Homeless people in San Francisco, many of whom are elderly or disabled, currently have to wait in long lines for hours each day for shelter without the guarantee they will even receive a spot.
A new proposal would implement a lottery-based shelter-bed phone reservation system to more efficiently manage the available beds.
The current “Byzantine” shelter system forces the majority of the chronically homeless to wait outside one of The City’s four shelter reservation centers — sometimes for up to 17 hours — to find out if there is bed space, only to repeat the process the next day, according to Jennifer Friedenbach of the Coalition on Homelessness.
Those waiting in line can be subjected to arguments about who was first, and have to endure the cold and rain. And if there are no beds, the next reservation center may be miles away. The four centers turn away between 70 and 80 people on average each morning, and between 100 and 125 each night, according to The City.
“It’s an unnecessarily torturous process for folks who are destitute and often disabled,” Friedenbach said. Her group is working with Supervisor Jane Kim on shelter access issues.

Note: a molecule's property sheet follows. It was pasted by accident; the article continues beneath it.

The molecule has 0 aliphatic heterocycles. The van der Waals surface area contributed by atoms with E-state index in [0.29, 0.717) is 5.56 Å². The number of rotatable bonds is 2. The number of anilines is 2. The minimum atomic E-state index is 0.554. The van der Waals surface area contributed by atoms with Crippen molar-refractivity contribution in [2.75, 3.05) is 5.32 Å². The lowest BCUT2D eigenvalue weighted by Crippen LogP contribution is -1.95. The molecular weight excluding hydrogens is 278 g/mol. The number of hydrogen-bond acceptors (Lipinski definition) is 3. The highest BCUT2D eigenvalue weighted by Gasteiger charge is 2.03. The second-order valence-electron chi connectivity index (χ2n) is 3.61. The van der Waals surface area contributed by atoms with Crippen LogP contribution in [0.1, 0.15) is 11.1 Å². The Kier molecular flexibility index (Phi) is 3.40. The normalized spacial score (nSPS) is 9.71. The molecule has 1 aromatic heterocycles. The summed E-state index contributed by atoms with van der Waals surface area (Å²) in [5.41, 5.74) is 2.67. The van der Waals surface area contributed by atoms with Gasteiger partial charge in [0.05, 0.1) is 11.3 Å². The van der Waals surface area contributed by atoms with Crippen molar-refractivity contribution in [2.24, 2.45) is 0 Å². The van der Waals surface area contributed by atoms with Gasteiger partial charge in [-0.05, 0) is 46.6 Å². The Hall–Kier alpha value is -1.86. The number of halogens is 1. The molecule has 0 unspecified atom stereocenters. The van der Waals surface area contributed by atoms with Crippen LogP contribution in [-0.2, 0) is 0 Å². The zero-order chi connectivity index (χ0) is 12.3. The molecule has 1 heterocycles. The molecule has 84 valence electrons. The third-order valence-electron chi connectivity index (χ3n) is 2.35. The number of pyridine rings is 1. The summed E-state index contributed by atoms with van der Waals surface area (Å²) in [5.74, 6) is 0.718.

“Our reservation system, frankly, doesn’t work,” Kim said, and with no new shelter space planned, “we have to improve the system that we have,” she said.
The new proposal, which Mayor Ed Lee recently discussed before the Board of Supervisors, is still being fleshed out, but may consist of a partnership with 311, The City’s free telephone information service. Those seeking shelter could be able to phone or text in and request a reservation, and if selected, would be notified and could simply show up at the shelter later.
“I think it’s got potential to be done this year,” said Bevan Dufty, the mayor’s director of homeless services. “We want to be careful not to create other problems, just to be thoughtful about it … so far, I feel very positive about it.”
Friedenbach, who has been critical of some of The City’s past approaches to homelessness, said the response from the Mayor’s Office on this issue was “wonderful.”
“Working together with our community partners, we can and we will make strides forward on improving our shelter system,” Lee said, adding that his “No. 1 priority remains permanent housing.”